Relations Between Iron Oxides, Soil Color, and Soil Formation
Iron oxides are useful field indicators of pedogenic environments for three reasons: (i) they include several minerals, (ii) these minerals have different colors, and (iii) the type of mineral formed is influenced by the environment.
Therefore, recognizing the Fe-oxide mineral in the field by its color has a potential to yield information about pedogenesis. Hematite-containing soils (usually with associated goethite) have mostly hues between 5YR and 10R, whereas goethite-containing soils with no hematite have hues between 7.5YR and 2.5Y. Orange colors with a hue of 7.5YR and a value of ≥6 are often due to lepidocrocite. Ferrihydrite can be distinguished from goethite by its more reddish hue (5-7.5YR) and from lepidocrocite by its lower value (≤6).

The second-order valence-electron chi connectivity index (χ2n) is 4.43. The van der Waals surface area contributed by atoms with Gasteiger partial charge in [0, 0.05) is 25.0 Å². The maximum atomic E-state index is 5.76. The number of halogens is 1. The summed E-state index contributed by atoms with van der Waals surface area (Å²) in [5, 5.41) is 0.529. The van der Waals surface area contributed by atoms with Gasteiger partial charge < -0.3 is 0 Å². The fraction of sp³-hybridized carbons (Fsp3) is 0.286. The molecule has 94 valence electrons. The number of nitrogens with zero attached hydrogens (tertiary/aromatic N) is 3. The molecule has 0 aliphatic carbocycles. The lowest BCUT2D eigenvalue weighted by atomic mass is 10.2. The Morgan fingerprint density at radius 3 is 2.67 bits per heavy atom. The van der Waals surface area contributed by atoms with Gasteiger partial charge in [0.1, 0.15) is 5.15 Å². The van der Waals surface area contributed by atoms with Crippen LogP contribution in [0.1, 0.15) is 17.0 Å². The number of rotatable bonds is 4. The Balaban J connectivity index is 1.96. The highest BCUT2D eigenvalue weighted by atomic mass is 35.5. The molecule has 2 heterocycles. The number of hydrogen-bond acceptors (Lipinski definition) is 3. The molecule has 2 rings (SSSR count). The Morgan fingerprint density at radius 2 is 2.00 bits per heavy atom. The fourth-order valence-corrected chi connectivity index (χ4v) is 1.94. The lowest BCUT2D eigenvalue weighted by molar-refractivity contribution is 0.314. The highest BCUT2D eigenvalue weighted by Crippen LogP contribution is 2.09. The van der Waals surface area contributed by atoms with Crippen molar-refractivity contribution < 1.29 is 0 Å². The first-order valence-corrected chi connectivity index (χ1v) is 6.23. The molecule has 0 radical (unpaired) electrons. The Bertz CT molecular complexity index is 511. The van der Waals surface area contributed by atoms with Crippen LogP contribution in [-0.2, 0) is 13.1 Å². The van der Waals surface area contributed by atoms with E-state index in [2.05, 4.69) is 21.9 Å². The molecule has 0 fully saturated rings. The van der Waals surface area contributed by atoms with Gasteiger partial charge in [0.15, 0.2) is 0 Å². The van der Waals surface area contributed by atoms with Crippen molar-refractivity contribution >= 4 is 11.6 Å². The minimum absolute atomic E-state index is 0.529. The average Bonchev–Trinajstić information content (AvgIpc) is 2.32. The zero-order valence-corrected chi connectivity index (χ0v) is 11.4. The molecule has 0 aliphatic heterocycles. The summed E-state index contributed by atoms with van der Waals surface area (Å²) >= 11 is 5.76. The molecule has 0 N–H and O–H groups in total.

These mineral-specific colors, however, also vary somewhat with concentration, crystal size, degree of cementation, and possibly isomorphous substitution. Poorly crystalline goethite, lepidocrocite, and ferrihydrite may have lower values than better crystalline specimens, and cementation also leads to lower values. Small hematite crystals are bright red (2.5YR-10R), whereas the color of larger crystals or crystal aggregates may reach into the red purple (RP) range.
This article comes from Acsess-DL edit released